My name is D and here’s my story:
I was 16 years old when I became homeless in St Catherine’s where I was born and raised. The first time I became involved with the Police and the law was when I was 16, and I would say that this was the beginning to my life spiraling downhill. The Niagara Regional Police charged me with Vagrancy C, which means living on the street with no means of support, and was locked up in the Guelph Reformatory for 6 months. When I was released from the Reformatory, I was scared to go back to St. Catherine’s as many people, including the Police, had treated me in a discriminatory way because of my sexual orientation. Because of this, I decided to move to Toronto. I became homeless in Toronto living here, there and everywhere from age of 16-60, although there was a 5 year gap when I spent time at the Joyceville Penitentiary. I slept under bridges, in bus shelters, parks, shelters, drop ins, hotels, and sometimes stayed with friends. Pidgeon Park at Parliament and Gerrard was what I called home for a number of years.
Throughout the years of being homeless I became involved with using and selling drugs and was able to have money to stay in hotels once in a while. I would say that I didn’t like being homeless, but I also liked it! I felt comfortable around other homeless folks in Toronto. I felt like they were my street family. In 1984, 416 Community Support for Women became like a second home to me. I was able to eat, rest, feel part of a community and be safe. In the late 80’s I was able to be a Successful Avon sales woman while still being homeless for 5 years! Throughout my years of being homeless City TV, Toronto Life and Toronto Police did a lot for me. I think that being homeless made me a stronger person. I am a survivor, I am almost 70 and still alive.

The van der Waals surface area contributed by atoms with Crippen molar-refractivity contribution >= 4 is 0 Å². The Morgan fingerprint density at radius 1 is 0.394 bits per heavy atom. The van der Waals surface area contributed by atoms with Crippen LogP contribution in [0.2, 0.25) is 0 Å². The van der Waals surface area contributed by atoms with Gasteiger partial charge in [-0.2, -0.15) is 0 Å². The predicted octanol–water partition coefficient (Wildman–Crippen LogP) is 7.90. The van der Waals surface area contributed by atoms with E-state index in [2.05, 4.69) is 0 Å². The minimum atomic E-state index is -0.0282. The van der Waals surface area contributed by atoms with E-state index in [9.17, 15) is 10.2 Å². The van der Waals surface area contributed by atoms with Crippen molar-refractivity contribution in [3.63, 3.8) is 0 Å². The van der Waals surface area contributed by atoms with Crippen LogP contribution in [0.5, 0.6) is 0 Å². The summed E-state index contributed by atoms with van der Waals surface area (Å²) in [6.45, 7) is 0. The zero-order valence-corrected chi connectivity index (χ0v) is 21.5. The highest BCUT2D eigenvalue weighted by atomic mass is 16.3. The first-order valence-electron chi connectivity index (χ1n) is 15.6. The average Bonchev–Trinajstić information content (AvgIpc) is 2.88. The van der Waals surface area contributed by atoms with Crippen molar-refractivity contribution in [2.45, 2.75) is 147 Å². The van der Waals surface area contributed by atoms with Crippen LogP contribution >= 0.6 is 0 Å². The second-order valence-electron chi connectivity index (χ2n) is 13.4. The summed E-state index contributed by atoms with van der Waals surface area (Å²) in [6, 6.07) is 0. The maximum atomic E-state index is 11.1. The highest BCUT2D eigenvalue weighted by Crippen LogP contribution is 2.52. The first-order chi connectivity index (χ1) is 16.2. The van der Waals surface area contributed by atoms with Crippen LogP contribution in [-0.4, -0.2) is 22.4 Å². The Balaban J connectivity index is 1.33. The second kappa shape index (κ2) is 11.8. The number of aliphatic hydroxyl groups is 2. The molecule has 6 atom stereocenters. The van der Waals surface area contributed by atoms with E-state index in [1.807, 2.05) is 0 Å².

In 2009 I became housed after being homeless for four and a half decades. Staying in my own apartment for the first time was like Heaven. I still had an addiction problem but I have to thank 416 for assisting me in moving out of my first apartment building which was a drug haven into a seniors supportive apartment building. It balanced me off and reduced my consumption of drugs. I am still currently residing in this apartment building and continue to enjoy living there. 416 continues to be my #1 support with Case Management, Health care services, food bank, basic supports and a sense of community.
I think that being homeless made me a stronger person. I am a survivor, I am almost 70 and still alive, and have been successfully housed for a decade now.